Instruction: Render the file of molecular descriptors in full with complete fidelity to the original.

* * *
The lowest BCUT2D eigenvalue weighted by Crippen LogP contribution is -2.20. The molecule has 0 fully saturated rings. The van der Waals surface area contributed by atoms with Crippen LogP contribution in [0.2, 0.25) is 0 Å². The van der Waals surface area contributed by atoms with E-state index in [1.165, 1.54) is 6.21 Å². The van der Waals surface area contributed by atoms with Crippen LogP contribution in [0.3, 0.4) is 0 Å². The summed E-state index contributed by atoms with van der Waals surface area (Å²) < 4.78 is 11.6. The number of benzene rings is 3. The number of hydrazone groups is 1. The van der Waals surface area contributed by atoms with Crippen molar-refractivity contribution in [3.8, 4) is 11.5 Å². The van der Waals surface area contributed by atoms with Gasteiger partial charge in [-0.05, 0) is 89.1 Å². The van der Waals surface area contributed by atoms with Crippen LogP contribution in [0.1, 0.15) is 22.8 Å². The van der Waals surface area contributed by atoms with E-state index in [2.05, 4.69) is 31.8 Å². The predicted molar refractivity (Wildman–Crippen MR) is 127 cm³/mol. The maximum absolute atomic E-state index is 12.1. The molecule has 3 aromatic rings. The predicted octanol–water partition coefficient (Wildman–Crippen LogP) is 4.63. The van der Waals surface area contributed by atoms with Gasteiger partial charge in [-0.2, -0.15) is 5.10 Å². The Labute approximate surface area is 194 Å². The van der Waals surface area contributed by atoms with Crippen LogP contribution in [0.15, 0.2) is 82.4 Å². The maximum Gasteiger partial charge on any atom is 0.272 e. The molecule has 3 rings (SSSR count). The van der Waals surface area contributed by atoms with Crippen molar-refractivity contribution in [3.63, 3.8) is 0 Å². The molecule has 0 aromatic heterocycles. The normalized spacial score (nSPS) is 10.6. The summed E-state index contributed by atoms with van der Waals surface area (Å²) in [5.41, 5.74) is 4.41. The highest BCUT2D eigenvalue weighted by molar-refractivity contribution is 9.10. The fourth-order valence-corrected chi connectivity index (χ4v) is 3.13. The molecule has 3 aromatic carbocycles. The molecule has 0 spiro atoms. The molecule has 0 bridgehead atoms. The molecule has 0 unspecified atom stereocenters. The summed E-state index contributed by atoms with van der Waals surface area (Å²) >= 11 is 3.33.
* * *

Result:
The lowest BCUT2D eigenvalue weighted by Crippen LogP contribution is -2.20. The molecule has 0 fully saturated rings. The van der Waals surface area contributed by atoms with Crippen LogP contribution in [0.2, 0.25) is 0 Å². The van der Waals surface area contributed by atoms with E-state index in [1.165, 1.54) is 6.21 Å². The van der Waals surface area contributed by atoms with Crippen LogP contribution in [0.3, 0.4) is 0 Å². The summed E-state index contributed by atoms with van der Waals surface area (Å²) < 4.78 is 11.6. The number of benzene rings is 3. The number of hydrazone groups is 1. The van der Waals surface area contributed by atoms with Crippen molar-refractivity contribution in [3.8, 4) is 11.5 Å². The van der Waals surface area contributed by atoms with Gasteiger partial charge in [-0.05, 0) is 89.1 Å². The van der Waals surface area contributed by atoms with Crippen LogP contribution in [0.1, 0.15) is 22.8 Å². The van der Waals surface area contributed by atoms with E-state index in [2.05, 4.69) is 31.8 Å². The predicted molar refractivity (Wildman–Crippen MR) is 127 cm³/mol. The maximum absolute atomic E-state index is 12.1. The molecule has 3 aromatic rings. The predicted octanol–water partition coefficient (Wildman–Crippen LogP) is 4.63. The van der Waals surface area contributed by atoms with Gasteiger partial charge in [-0.2, -0.15) is 5.10 Å². The Labute approximate surface area is 194 Å². The van der Waals surface area contributed by atoms with Crippen LogP contribution in [0.15, 0.2) is 82.4 Å². The maximum Gasteiger partial charge on any atom is 0.272 e. The molecule has 3 rings (SSSR count). The van der Waals surface area contributed by atoms with Crippen molar-refractivity contribution in [3.63, 3.8) is 0 Å². The molecule has 0 aromatic heterocycles. The normalized spacial score (nSPS) is 10.6. The summed E-state index contributed by atoms with van der Waals surface area (Å²) in [5.41, 5.74) is 4.41. The highest BCUT2D eigenvalue weighted by molar-refractivity contribution is 9.10. The fourth-order valence-corrected chi connectivity index (χ4v) is 3.13. The molecule has 3 aromatic carbocycles. The molecule has 0 spiro atoms. The molecule has 0 bridgehead atoms. The molecule has 0 unspecified atom stereocenters. The summed E-state index contributed by atoms with van der Waals surface area (Å²) >= 11 is 3.33.